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Thursday, June 02, 2022

Sharing the Wiseblood newsletter

Forthcoming from Wiseblood Books

Dear Readers,

Our horizon of forthcoming publications is afire with good things
  so many, in fact, that I can't help sharing a few highlights:

1. Seren of the Wildwood, a long fantasy story in verse by Marly Youmans, with cover and interior illustrations by Clive Hicks-Jenkins. Youmans is an award-winning author of over fifteen books, including, most recently, Charis in the World of Wonders.   

2. Works of Mercy, a novel by Sally Thomas, who was our 2021 Wiseblood Writer-in-Residence. Thomas is author of the poetry book Motherland (Able Muse Press 2020), a finalist for the Able Muse Book Award. With Micah Mattix, she is co-editor of a poetry anthology, Christian Poetry in America Since 1940, from Paraclete Press. Currently she serves as Associate Poetry Editor of the New York Sun.

3. A Theology of Fiction (expanded) by Cassandra Nelson. A shorter version of Nelson's "A Theology of Fiction" appeared in First Things in April of 2022. The essay asks "Where did Catholic literary fiction come from in the first place?" and answers this question by examining the life and work of a remarkable but little-known American Benedictine named Sister Mariella Gable. The literary reputations of J.F. Powers and Flannery O’Connor rose, in part, on Gable's reviews, anthologies, and single-handed reconsiderations of what Catholic literature could be. Nelson, an associate fellow at the Institute for Advanced Studies in Culture at the University of Virginia, brings years of hard-won ruminations to bear on questions concerning faith and fiction.

4. Paul Claudel's play The City, preface by Pater Edmund Waldstein, a monk of Stift Heiligenkreuz, a Cistercian abbey in Austria and editor of the Josiasa manual of Catholic political philosophy.
5. Seneca's The Madness of Hercules, translated by Dana Gioia, former chairman of the National Endowment for the Arts and poet laureate of California, student of the great Harvard classicist Robert Fitzgerald. Our Wiseblood edition will include Gioia's essay on the nature and art of tragedy.
6.  Hugo von Hofmannsthal's novella The Woman without a Shadow, translated by Vincent Kling, whose translation of Heimito von Doderer's The Strudlhof Steps (NYRB 2021) recently received the Helen & Kurt Wolff Translator's Prize.

7. Thomas Wolfe Fiction Prize Finalist and Penelope Niven Award Winner Spence K. M. Brown’s second novel Hold Fast. The book tells the story of a near-Olympian rower and his father living on the shore of Lake Superior as they struggle to find their way through his wife’s death.

We hope you'll clear a few inches of your shelf in anticipation of this wonderful admixture of old and new books, translations and originals, fiction and verse, veteran writers and young authors.

Thank you for reading,

Joshua Hren
Founder & Editor, Wiseblood Books


  1. I expect many who care about my books have already seen my share in this news when announced and shared on social media... but if not, here it is. And perhaps you might subscribe to the Wiseblood newsletter!

  2. I didn't know, so thank you for posting here! I always look forward to reading more Youmans!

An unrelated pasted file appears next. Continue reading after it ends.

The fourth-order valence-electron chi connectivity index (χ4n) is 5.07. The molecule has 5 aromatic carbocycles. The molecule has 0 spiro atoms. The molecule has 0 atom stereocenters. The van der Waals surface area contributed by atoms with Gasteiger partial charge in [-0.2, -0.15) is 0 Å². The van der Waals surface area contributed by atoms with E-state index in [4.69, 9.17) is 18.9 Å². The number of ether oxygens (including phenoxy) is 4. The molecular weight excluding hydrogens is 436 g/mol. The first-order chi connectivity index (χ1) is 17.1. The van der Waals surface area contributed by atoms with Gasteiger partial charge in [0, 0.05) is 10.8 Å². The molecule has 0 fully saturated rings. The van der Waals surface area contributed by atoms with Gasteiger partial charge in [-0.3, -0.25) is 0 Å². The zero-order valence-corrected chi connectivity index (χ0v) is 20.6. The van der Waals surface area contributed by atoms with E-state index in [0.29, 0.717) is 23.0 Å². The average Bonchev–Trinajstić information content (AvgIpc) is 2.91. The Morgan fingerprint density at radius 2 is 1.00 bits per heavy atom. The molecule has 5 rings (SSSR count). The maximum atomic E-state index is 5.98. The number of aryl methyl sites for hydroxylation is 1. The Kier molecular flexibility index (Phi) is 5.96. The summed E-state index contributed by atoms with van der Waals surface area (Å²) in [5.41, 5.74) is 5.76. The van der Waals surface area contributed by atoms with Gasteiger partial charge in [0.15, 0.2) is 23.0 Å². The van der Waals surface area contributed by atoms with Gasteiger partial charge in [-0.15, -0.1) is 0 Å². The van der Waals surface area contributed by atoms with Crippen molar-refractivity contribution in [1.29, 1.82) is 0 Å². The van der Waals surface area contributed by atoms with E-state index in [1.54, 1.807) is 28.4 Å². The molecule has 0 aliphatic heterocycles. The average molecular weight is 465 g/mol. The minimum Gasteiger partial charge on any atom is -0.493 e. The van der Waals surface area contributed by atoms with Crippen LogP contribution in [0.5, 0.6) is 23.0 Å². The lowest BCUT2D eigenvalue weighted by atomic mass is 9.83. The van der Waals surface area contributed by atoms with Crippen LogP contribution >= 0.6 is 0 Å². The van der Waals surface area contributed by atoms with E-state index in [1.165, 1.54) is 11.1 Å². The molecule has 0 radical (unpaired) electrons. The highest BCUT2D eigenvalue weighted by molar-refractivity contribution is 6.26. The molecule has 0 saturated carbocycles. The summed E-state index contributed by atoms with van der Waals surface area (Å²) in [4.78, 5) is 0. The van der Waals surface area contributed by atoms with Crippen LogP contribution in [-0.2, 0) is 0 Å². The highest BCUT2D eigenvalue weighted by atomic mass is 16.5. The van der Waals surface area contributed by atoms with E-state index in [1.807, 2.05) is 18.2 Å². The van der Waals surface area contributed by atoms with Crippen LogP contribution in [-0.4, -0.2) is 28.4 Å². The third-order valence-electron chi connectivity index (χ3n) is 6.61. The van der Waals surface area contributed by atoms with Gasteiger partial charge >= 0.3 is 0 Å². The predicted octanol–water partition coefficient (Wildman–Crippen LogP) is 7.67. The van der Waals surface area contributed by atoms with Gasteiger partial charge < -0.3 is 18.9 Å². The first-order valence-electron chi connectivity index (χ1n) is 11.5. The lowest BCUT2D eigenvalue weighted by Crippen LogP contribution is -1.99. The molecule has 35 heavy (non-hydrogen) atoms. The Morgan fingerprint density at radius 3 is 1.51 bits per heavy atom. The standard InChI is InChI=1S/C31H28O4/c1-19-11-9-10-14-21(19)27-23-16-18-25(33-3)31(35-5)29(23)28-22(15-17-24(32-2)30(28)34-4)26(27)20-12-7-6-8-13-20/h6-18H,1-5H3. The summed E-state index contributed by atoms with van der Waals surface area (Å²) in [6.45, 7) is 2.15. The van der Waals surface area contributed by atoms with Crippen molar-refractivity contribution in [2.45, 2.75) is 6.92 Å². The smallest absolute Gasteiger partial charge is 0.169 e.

1. I always look forward to being read by the likes of Scott G. F. Bailey!

  3. Thaliad was one of my favorite books, so I am excited about this new verse story. Congrats!

    1. Thank you, O Anonymous! I am looking forward to seeing what Clive makes in response...

  4. I wasn't expecting too much familiarity with the above list and then my eye caught Hugo von Hoffmanstahl. Bang! Librettist to virtually all Richard Strauss's significant operas. Seen 'em all, own most of 'em. Didn't realise Die Frau ohne Schatten started life as a novella which I may well buy.

    Given von Hoffmanstahl's religiose upbringing and background I was rather surprised to find he shared in the creation of Strauss's greatest work, Die Rosenkavalier. Not that the opera is aggressively secular but it is hugely sensuous (or sensual, I'm always confused by these two adjectives) without being physical or gross. The handing over of the rose is one of the greatest scenes ever. Which, if you know my well-springs, you'll realise is high praise indeed. Including, as it does, the works of Mozart and, especially, the Sarastro aria (from Die Zauberflõte) I was invited to try and sing during my very first singing lesson six years ago, causing me to break down in tears and subsequently enter the world of music from the inside instead of remaining on the outside as a mere listener.

    See how you react to the handing over of the rose if it's new to you. There's a great - and lush - clip on YouTube starring two great sopranos of yesteryear, Brigitte Fassbände and Lucia Popp..Yes, I know, that's a comical surname but, honestly it doesn't detract. Copy and paste:

    1. I guess that I had my chance--they did Die Rosenkavalier a few years ago at Glimmerglass Opera. I'm often away in opera season and might have been.... not sure. Thank you for the link--will try!

      Your tales of learning to sing are always wonderful! That's a lovely first-lesson story.


Alas, I must once again remind large numbers of Chinese salesmen and other worldwide peddlers that if they fall into the Gulf of Spam, they will be eaten by roaming Balrogs. The rest of you, lovers of grace, poetry, and horses (nod to Yeats--you do not have to be fond of horses), feel free to leave fascinating missives and curious arguments.